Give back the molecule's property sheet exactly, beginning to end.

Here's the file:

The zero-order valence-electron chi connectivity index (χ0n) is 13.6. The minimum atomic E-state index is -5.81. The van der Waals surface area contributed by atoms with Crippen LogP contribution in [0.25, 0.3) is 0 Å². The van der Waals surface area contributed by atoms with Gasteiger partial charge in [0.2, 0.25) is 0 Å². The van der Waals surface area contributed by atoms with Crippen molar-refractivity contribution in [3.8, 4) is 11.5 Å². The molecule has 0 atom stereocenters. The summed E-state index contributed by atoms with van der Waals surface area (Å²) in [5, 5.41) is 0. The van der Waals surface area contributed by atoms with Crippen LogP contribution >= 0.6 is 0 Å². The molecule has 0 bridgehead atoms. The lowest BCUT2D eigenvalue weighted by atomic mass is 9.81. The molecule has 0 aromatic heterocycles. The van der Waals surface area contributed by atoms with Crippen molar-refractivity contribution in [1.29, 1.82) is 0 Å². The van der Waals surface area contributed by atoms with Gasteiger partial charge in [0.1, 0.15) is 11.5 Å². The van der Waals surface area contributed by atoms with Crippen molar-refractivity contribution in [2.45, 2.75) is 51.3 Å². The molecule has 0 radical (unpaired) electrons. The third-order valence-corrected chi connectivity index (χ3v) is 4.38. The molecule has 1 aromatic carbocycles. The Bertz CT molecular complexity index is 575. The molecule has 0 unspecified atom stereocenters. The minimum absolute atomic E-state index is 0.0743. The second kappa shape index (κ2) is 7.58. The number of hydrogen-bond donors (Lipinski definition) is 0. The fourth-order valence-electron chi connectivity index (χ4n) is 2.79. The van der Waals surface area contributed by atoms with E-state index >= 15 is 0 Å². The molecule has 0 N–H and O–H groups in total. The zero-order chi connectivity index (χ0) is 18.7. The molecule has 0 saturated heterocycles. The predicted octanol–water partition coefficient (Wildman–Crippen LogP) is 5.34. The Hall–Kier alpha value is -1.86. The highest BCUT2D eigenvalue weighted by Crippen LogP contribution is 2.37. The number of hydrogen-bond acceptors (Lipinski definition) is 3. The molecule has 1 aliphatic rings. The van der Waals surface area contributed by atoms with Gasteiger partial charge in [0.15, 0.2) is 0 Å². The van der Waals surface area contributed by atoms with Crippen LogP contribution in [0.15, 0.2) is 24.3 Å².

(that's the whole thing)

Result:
The zero-order valence-electron chi connectivity index (χ0n) is 13.6. The minimum atomic E-state index is -5.81. The van der Waals surface area contributed by atoms with Crippen LogP contribution in [0.25, 0.3) is 0 Å². The van der Waals surface area contributed by atoms with Gasteiger partial charge in [0.2, 0.25) is 0 Å². The van der Waals surface area contributed by atoms with Crippen molar-refractivity contribution in [3.8, 4) is 11.5 Å². The molecule has 0 atom stereocenters. The summed E-state index contributed by atoms with van der Waals surface area (Å²) in [5, 5.41) is 0. The van der Waals surface area contributed by atoms with Crippen LogP contribution >= 0.6 is 0 Å². The molecule has 0 bridgehead atoms. The lowest BCUT2D eigenvalue weighted by atomic mass is 9.81. The molecule has 0 aromatic heterocycles. The van der Waals surface area contributed by atoms with Crippen molar-refractivity contribution in [1.29, 1.82) is 0 Å². The van der Waals surface area contributed by atoms with Gasteiger partial charge in [0.1, 0.15) is 11.5 Å². The van der Waals surface area contributed by atoms with Crippen molar-refractivity contribution in [2.45, 2.75) is 51.3 Å². The molecule has 0 radical (unpaired) electrons. The third-order valence-corrected chi connectivity index (χ3v) is 4.38. The molecule has 1 aromatic carbocycles. The Bertz CT molecular complexity index is 575. The molecule has 0 unspecified atom stereocenters. The minimum absolute atomic E-state index is 0.0743. The second kappa shape index (κ2) is 7.58. The number of hydrogen-bond donors (Lipinski definition) is 0. The fourth-order valence-electron chi connectivity index (χ4n) is 2.79. The van der Waals surface area contributed by atoms with E-state index >= 15 is 0 Å². The molecule has 0 N–H and O–H groups in total. The zero-order chi connectivity index (χ0) is 18.7. The molecule has 0 saturated heterocycles. The predicted octanol–water partition coefficient (Wildman–Crippen LogP) is 5.34. The Hall–Kier alpha value is -1.86. The highest BCUT2D eigenvalue weighted by Crippen LogP contribution is 2.37. The number of hydrogen-bond acceptors (Lipinski definition) is 3. The molecule has 1 aliphatic rings. The van der Waals surface area contributed by atoms with Gasteiger partial charge in [0.15, 0.2) is 0 Å². The van der Waals surface area contributed by atoms with Crippen LogP contribution in [0.15, 0.2) is 24.3 Å².